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Microsoft and Activision acquisition deal 'isn't dead’, analysts confirm

Richard Lee Breslin

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Microsoft and Activision acquisition deal 'isn't dead’, analysts confirm

Featured Image Credit: Microsoft, Activision

The Microsoft and Activision Blizzard acquisition deal ‘isn’t dead' yet, analysts confirm.

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Yesterday, in a somewhat unexpected turn of events, Microsoft’s proposed $68.7 billion takeover of Activision Blizzard hit a major stumbling block as the UK market regulator rejected the takeover. The proposed takeover was rejected in the UK over the belief that Microsoft would have an unfair advantage over its competitors as well as concerns with its potential to alter the future of the fast-growing cloud gaming market, with the Xbox giant already owning 60% to 70% of cloud gaming services globally.

It's Call of Duty that Microsoft really wants to add to its repertoire.

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Following the block from the UK's CMA, Microsoft president Brad Smith said: “We remain fully committed to this acquisition and will appeal. The CMA's (Competition and Markets Authority) decision rejects a pragmatic path to address competition concerns and discourages technology innovation and investment in the United Kingdom.”

The CMA argued that should the $68.7 billion merger happen, it would give Microsoft “the incentive to increase the price of Game Pass commensurate with the value enhancement of adding Activision’s valuable content to it”, and that “even a modest price increase would significantly reduce or eliminate any potential relevant customer benefits.” It’s safe to assume that neither Microsoft nor Activision Blizzard will take this rejection lying down and that certainly appears to be the case, as reported by VGC. That’s according to Michael Pachter, the managing director of equity research at Wedbush Securities as well as Piers Harding-Rolls, the research director of games at Ampere Analysis.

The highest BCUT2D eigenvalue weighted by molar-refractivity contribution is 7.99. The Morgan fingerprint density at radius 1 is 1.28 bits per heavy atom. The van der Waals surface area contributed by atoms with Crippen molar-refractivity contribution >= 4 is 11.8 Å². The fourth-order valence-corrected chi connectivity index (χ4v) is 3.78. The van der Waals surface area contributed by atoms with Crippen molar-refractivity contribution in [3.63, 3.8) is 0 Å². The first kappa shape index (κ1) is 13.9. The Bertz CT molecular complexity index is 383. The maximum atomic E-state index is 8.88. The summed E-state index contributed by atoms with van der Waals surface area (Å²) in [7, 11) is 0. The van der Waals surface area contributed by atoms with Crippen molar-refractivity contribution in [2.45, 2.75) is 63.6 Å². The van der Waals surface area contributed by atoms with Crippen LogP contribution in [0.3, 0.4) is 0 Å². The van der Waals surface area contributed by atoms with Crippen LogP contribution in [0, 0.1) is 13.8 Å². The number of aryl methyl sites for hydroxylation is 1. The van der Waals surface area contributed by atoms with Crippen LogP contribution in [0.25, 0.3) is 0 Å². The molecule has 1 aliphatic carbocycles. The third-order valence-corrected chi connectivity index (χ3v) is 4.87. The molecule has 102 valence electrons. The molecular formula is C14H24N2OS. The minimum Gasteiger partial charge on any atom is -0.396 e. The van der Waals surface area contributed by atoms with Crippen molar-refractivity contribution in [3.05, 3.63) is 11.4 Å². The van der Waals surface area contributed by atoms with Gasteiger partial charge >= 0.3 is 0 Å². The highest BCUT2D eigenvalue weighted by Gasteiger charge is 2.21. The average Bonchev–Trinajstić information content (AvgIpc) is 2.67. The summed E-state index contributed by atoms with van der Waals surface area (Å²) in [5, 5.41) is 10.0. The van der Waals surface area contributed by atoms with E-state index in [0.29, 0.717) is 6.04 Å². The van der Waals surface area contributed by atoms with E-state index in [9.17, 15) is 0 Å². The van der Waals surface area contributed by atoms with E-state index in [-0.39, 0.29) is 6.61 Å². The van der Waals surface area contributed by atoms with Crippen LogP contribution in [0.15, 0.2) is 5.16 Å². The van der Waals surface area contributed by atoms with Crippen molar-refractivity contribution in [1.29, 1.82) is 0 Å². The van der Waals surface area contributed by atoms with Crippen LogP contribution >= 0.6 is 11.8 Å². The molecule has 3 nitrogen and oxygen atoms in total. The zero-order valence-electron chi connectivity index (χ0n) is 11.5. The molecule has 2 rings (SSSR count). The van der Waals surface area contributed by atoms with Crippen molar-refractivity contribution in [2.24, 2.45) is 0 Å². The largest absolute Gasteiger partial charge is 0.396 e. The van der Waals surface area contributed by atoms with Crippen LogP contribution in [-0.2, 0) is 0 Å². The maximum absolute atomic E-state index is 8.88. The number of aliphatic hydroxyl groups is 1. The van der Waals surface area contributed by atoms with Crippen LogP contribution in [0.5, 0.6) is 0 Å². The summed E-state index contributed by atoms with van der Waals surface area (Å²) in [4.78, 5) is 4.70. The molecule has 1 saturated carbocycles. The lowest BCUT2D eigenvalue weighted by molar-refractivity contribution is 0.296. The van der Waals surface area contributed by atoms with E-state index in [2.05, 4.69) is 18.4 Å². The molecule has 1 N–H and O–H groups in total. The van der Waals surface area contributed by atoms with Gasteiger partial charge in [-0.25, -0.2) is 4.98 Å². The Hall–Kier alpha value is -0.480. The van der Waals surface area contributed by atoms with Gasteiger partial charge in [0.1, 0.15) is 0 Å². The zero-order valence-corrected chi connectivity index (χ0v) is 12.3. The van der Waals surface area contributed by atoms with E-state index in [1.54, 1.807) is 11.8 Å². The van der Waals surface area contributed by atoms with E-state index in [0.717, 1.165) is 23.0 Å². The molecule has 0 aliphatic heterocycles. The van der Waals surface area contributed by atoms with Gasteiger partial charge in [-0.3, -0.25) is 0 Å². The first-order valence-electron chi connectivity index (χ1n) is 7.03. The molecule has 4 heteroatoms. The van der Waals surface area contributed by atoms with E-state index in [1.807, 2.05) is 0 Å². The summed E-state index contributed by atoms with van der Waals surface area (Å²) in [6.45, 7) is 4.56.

Pachter told VGC that while the CMA has thrown “a wrench” into the works, “the deal isn't dead”. He believes that should Microsoft appeal (and they will), that rejection could be overturned. However, even if the appeal is rejected, Pachter believes that the deal could still be sealed if concessions are made by the green brand. Pachter believes that such concessions could include keeping titles such as Call of Duty off the Xbox Game Pass subscription service.

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“It can separate Game Pass UK from Game Pass elsewhere, either by creating a separate entity in the UK that can easily be monitored by the CMA or by an appointed third party, or by merely managing the UK business separately,” he wrote. “We expect that this will be sufficient for the CMA to rule the merger acceptable on the condition that Activision titles are not available on Game Pass. “Microsoft will agree to this condition subject to an appeal: should it prevail, it captures full value from the acquisition; should it fail, it captures most of the value, but its prospects for Game Pass growth in the UK (a low percentage of global GDP) will be limited due to a lower amount of content available on the service," he said.

The deal may not happen overnight, but Pachter is confident the deal will still happen, eventually. “While successfully appealing a CMA decision is a difficult task for several reasons, we think the CMA is on the wrong side of the law on this ruling, and believe its concerns can be addressed,” he said. “Ultimately, the ruling hinges on the CMA’s belief that Microsoft will have pricing power due to its market dominance in cloud gaming. We think that the CMA’s belief is correct, and Microsoft erred in not addressing this issue before the CMA’s ruling. However, we firmly believe that Microsoft is willing to concede maintaining pricing at $15 per month plus inflation, and we believe the CMA will reverse its position if Microsoft makes that offer.”

In another statement provided to VGC by Harding Rolls, he said: “Historically, a majority of CMA appeals have been unsuccessful but there is still a chance this can be overturned."

Topics: Activision, Activision Blizzard, Call Of Duty, Microsoft, Xbox

Richard Lee Breslin
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